Binding spells are a special kind of love spell. Whereas regular love spells are used to make one person fall in love with another, a binding spell is usually used when two people are already together and one of them wants to make sure things stay that way.
That's the theory anyway, but what about in practice? Do binding spells really work? Before I can start to answer that, let's look at a case from the archives where this question came up.
When Charlie first came to me she wanted a binding spell. "I didn't just want my boyfriend back," she says. "I wanted him back for good. He was a womanizer. Always had been. I put up with it but that doesn't mean I liked it. In the end his wandering eye got the better of him and he went off with another girl. Got himself a younger model."
That's when Charlie asked for a love spell to get him back. At the same time she asked me for a binding spell to keep him around.
"I wanted to put an end to it, to stop him looking at other women. I wanted him to have eyes only for me."
Charlie's situation is very common, and her request for a binding spell was not at all unusual. So was I able to help her?
The Basis For All Love Spells
To answer that question, first it's important to understand two things: how love spells work, and how free will fits into the equation.
All genuine love spells work in the same underlying way. They cause the person they are being cast on to feel love for the person who is doing casting or who is having it done for them. For the sake of simplicity we'll call the person the spell is being cast on the target (a term I dislike because it makes them sound like a victim, which is far from the case). We'll call the person the spell is being cast for the desirous — they are not necessarily the person casting the spell, they may be requesting it from a professional spell caster like myself.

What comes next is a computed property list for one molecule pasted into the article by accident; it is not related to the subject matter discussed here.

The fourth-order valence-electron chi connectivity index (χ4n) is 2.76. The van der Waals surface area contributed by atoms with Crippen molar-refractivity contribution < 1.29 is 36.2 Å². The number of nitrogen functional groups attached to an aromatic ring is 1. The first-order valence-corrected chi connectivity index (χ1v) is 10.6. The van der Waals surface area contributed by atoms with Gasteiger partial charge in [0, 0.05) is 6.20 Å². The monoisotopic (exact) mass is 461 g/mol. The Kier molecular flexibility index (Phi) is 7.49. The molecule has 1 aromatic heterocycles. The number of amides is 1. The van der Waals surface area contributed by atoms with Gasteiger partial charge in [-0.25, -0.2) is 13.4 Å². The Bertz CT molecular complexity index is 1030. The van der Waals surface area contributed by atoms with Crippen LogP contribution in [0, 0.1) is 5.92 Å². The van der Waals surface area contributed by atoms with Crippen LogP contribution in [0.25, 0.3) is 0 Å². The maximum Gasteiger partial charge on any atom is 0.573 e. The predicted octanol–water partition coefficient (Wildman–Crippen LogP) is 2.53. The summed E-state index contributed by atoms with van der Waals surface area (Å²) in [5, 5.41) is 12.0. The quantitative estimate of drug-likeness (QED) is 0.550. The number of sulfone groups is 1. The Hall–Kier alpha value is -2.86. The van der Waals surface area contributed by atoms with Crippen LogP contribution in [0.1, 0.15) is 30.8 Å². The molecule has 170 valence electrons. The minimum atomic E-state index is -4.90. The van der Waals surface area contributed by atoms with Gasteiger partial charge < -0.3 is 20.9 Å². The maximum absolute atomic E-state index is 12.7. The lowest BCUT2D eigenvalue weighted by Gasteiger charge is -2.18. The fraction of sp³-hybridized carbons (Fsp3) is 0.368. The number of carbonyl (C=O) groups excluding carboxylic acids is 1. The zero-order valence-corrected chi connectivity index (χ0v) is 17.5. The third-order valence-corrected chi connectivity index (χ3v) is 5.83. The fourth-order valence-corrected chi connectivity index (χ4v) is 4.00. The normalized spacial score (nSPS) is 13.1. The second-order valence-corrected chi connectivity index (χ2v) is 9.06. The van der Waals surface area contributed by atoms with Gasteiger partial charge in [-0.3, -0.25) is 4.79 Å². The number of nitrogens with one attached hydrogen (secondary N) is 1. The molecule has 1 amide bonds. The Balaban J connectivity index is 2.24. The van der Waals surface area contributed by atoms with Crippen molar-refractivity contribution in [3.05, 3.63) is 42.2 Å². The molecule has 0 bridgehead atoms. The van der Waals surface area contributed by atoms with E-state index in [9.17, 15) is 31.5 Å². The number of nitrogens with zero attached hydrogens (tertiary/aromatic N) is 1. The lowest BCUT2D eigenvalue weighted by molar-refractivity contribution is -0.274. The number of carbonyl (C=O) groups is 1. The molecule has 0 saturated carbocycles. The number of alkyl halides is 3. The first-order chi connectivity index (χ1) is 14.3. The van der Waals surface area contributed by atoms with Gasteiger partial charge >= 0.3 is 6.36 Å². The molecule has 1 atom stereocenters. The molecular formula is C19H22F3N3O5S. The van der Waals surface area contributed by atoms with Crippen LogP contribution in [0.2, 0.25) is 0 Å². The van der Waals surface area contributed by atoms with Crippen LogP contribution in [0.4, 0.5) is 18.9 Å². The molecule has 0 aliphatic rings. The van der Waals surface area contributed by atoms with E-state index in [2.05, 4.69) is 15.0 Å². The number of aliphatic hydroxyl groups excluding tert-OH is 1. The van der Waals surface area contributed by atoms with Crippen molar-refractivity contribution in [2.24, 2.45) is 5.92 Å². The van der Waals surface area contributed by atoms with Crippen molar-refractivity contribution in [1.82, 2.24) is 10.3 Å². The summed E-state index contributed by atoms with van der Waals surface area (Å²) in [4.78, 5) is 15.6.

When the spell has been cast, the love that the target feels for the desirous is a real emotion. It's exactly the same way they would feel if they had fallen in love with the desirous 'naturally' (I put that in quotes because biologically there is no difference — the chemical processes in the brain are identical however the love comes about). Eventually the love the target experiences becomes so strong that they feel compelled to act on it. They simply have to do something about it. Which of course means approaching the desirous.
And that's the crucial point here. It is the target who takes the decision to approach the desirous. The spell doesn't force them to do it, it's their own choice. In other words they act of their own volition. Their actions are entirely of their own free will.
This is really important. You see, spells cannot affect a person's free will. Sure, we've all seen Harry Potter and the various curses that make another person carry out one's bidding. But that's fiction. Reality is somewhat different to the books and the movies. Free will is sacred, it cannot be manipulated by magical means.
Imagine what the world would look like if such a thing was possible. We'd have spell casters of dubious morals controlling innocent people and sending them out to do all sorts of mischievous things, or worse.
Spell casting is closer to hypnosis than it is to the magical world of Potter. If you've ever been hypnotized you'll know what I mean.
Hypnosis places suggestions in the mind. Stage hypnotists will choose subjects who they think are particularly susceptible to suggestion. But when they command their subject to bark like a dog or to believe they are eating a delicious apple when they bite into an onion, it's always the subject who makes the choice to play along. They're fully aware of what they're doing, and they know full well they can refuse. Their free will remains their own.